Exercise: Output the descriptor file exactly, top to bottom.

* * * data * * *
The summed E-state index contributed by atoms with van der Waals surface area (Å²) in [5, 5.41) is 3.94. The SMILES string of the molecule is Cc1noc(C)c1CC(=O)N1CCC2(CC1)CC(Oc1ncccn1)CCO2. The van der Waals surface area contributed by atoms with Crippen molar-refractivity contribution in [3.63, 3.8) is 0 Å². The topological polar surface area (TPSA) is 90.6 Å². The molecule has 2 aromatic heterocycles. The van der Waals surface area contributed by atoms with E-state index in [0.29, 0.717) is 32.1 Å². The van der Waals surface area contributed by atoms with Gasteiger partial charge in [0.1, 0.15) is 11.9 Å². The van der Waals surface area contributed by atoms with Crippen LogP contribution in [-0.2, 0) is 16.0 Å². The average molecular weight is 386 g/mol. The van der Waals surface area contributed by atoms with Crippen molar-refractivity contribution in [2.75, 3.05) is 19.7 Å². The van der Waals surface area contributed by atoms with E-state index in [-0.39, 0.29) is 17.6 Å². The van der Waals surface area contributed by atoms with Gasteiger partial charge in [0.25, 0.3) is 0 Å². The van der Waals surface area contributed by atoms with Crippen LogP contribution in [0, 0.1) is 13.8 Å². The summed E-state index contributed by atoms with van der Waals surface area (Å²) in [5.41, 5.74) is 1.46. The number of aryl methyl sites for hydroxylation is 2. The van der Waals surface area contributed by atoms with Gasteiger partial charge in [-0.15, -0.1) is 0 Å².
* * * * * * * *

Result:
The summed E-state index contributed by atoms with van der Waals surface area (Å²) in [5, 5.41) is 3.94. The SMILES string of the molecule is Cc1noc(C)c1CC(=O)N1CCC2(CC1)CC(Oc1ncccn1)CCO2. The van der Waals surface area contributed by atoms with Crippen molar-refractivity contribution in [3.63, 3.8) is 0 Å². The topological polar surface area (TPSA) is 90.6 Å². The molecule has 2 aromatic heterocycles. The van der Waals surface area contributed by atoms with E-state index in [0.29, 0.717) is 32.1 Å². The van der Waals surface area contributed by atoms with Gasteiger partial charge in [0.1, 0.15) is 11.9 Å². The van der Waals surface area contributed by atoms with Crippen LogP contribution in [-0.2, 0) is 16.0 Å². The average molecular weight is 386 g/mol. The van der Waals surface area contributed by atoms with Crippen molar-refractivity contribution in [2.75, 3.05) is 19.7 Å². The van der Waals surface area contributed by atoms with E-state index in [-0.39, 0.29) is 17.6 Å². The van der Waals surface area contributed by atoms with Gasteiger partial charge in [0.25, 0.3) is 0 Å². The van der Waals surface area contributed by atoms with Crippen LogP contribution in [0, 0.1) is 13.8 Å². The summed E-state index contributed by atoms with van der Waals surface area (Å²) in [5.41, 5.74) is 1.46. The number of aryl methyl sites for hydroxylation is 2. The van der Waals surface area contributed by atoms with Gasteiger partial charge in [-0.15, -0.1) is 0 Å².